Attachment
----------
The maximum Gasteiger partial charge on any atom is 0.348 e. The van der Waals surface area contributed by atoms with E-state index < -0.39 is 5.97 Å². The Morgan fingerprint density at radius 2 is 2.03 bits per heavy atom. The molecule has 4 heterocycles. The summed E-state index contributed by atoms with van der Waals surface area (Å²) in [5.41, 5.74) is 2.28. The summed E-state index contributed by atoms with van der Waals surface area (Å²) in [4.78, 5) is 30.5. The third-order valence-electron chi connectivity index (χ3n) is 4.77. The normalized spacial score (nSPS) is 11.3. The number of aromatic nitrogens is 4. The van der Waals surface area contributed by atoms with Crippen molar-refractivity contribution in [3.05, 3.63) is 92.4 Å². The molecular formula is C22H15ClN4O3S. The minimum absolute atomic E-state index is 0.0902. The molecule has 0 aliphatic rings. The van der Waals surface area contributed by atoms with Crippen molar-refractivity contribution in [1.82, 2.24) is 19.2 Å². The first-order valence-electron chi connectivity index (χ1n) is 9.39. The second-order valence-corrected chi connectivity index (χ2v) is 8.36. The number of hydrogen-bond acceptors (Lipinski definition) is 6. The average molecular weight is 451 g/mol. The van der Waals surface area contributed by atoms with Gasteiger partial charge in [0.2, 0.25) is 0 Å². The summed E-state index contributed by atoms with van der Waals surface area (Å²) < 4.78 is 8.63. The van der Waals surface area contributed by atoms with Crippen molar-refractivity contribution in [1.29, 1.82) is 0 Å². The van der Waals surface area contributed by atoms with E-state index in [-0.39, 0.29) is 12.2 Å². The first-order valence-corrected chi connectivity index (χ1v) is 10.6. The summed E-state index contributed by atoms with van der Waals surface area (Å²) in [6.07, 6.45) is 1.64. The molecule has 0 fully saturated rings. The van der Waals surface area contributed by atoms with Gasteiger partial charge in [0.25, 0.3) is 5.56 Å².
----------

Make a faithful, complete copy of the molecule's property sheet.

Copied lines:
The maximum Gasteiger partial charge on any atom is 0.348 e. The van der Waals surface area contributed by atoms with E-state index < -0.39 is 5.97 Å². The Morgan fingerprint density at radius 2 is 2.03 bits per heavy atom. The molecule has 4 heterocycles. The summed E-state index contributed by atoms with van der Waals surface area (Å²) in [5.41, 5.74) is 2.28. The summed E-state index contributed by atoms with van der Waals surface area (Å²) in [4.78, 5) is 30.5. The third-order valence-electron chi connectivity index (χ3n) is 4.77. The normalized spacial score (nSPS) is 11.3. The number of aromatic nitrogens is 4. The van der Waals surface area contributed by atoms with Crippen molar-refractivity contribution in [3.05, 3.63) is 92.4 Å². The molecular formula is C22H15ClN4O3S. The minimum absolute atomic E-state index is 0.0902. The molecule has 0 aliphatic rings. The van der Waals surface area contributed by atoms with Crippen molar-refractivity contribution in [1.82, 2.24) is 19.2 Å². The first-order valence-electron chi connectivity index (χ1n) is 9.39. The second-order valence-corrected chi connectivity index (χ2v) is 8.36. The number of hydrogen-bond acceptors (Lipinski definition) is 6. The average molecular weight is 451 g/mol. The van der Waals surface area contributed by atoms with Gasteiger partial charge in [0.2, 0.25) is 0 Å². The summed E-state index contributed by atoms with van der Waals surface area (Å²) < 4.78 is 8.63. The van der Waals surface area contributed by atoms with Crippen molar-refractivity contribution in [1.29, 1.82) is 0 Å². The van der Waals surface area contributed by atoms with E-state index in [-0.39, 0.29) is 12.2 Å². The first-order valence-corrected chi connectivity index (χ1v) is 10.6. The summed E-state index contributed by atoms with van der Waals surface area (Å²) in [6.07, 6.45) is 1.64. The molecule has 0 fully saturated rings. The van der Waals surface area contributed by atoms with Gasteiger partial charge in [0.25, 0.3) is 5.56 Å².